In less than a month, UK voters will be asked to express their intention to leave the EU in a referendum. The UK Prime Minister David Cameroon has strongly argued in favour of staying. However there is disagreement among Conservative MPs, and a few Ministers of his Government have spoken in favour of the Leave EU campaign. It is indeed yet unclear which side is most likely to win and the debate so far has created a climate of uncertainty and confusion.
Not surprisingly, the debate so far has focused around two key issues.
1) The costs of the EU membership. The UK is a net contributor to the EU. The supporters of the Leave campaign argue that the UK pays £350 million a week to stay in the EU and they believe that this money could find better use. Those who want to leave also complain about the heavy regulatory and bureaucratic burdens imposed by the EU on UK business. In addition, some of the supporters of the Leave campaign see the opportunity to tackle migration independently and regain full legislative independence. Supporters of the Stay campaign however point out that UK security has been guaranteed thanks to the European Arrest Warrant and collaboration with other EU countries.
2) The benefits of the EU membership. The main benefit for the UK to be a member of the EU is the access to the largest free single market in the world. Eight of the first 10 trade partners of the UK are EU members and about 85% of the UK trade is based on trade agreements directly negotiated by the EU. Those in favour of leaving the EU point out that it would be impossible to imagine a scenario in which trading agreements were not renegotiated in the event the UK left the EU. What are less clear, however, are the costs and the timing that would be necessary to have such agreements in place. In addition only a WTO membership would not be able to guarantee the benefits of the current European Single market.
Various organizations and experts have attempted to estimate the costs and benefits for the UK to leave the EU. So far the data and forecasts available seem to be mostly supporting the Stay Campaign. According to a study by PWC, leaving the EU would produce a loss of £1000bn and about a million job losses by 2020. The Centre for Economic Performance of the London School of Economics has estimated a 3% reduction in GDP, while the Bank of England has warned against the risks of financial instability. Similarly, large banking groups have highlighted the risk for UK, and in particular London, to lose its position of financial centre. Most recently, President Obama and the OECD have urged UK not to leave the EU.
We believe that there are a few essential issues that need to be carefully considered and discussed.
1) Regulatory burdens are clearly a cost of the EU membership. However it is not obvious that deregulation would necessarily follow Brexit, especially if the Labour party wins the next elections.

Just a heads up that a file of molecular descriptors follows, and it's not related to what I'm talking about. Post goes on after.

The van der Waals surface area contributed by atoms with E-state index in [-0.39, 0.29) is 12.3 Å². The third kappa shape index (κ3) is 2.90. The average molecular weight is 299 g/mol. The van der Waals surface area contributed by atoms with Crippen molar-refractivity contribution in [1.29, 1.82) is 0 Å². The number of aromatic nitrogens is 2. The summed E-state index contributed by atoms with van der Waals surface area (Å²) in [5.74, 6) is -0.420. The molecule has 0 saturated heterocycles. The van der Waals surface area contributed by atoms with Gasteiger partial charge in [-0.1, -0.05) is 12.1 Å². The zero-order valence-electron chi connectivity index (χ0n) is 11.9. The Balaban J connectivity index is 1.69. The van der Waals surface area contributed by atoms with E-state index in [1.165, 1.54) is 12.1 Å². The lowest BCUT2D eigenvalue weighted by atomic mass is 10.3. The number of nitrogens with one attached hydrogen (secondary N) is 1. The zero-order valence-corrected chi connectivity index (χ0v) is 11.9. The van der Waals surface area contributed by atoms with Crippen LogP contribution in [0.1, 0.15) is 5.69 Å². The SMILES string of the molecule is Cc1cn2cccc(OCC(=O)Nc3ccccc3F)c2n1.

2) The Leave campaign says that Brexit means fiscal independence. In fact, the UK was not a member of the Monetary Union and never signed the Fiscal Compact. As a result, it has always enjoyed a considerable level of fiscal independence (except for the VAT regime). The only certain fiscal advantage will regard the EU membership fees, which will be no longer due. Yet, would these savings translate into lower taxation? or will they be used to increase public spending? The latter seems to be more likely. However an interesting side effect of Brexit may be that the debate in favour of fiscal competition will be rekindled all over Europe.
3) Brexit could be followed by a revival of the call for independence of Scotland. The cost of a new campaign, the effects of new negotiations and the potential costs of independence will have to be considered when assessing a Brexit scenario.
4) Those in favour of leaving the EU often propose Norway as an example to follow. If Britain leaves the EU and joins (paying a membership fee) the European Economic Area, it will have access to the single market, with the exception of some financial services, but without suffering from the EU rules in agriculture, fisheries, justice and home affairs. However it is not clear why and how Norway should be comparable to the UK. In particular because of its size, economic potential and political standing, the UK has had the opportunity to influence European decisions from within in a way that Norway would have never attained.
Our opinion is that the main (and certain) cost of Brexit is the political and economic uncertainty, both in UK and in the rest of the EU, that would follow. It is not possible to assess how long it would take to the UK to renegotiate trading agreements. It looks like that in the attempt to acquire a small increase of fiscal and legislative independence the UK has started a process that will have negative effects on its economy.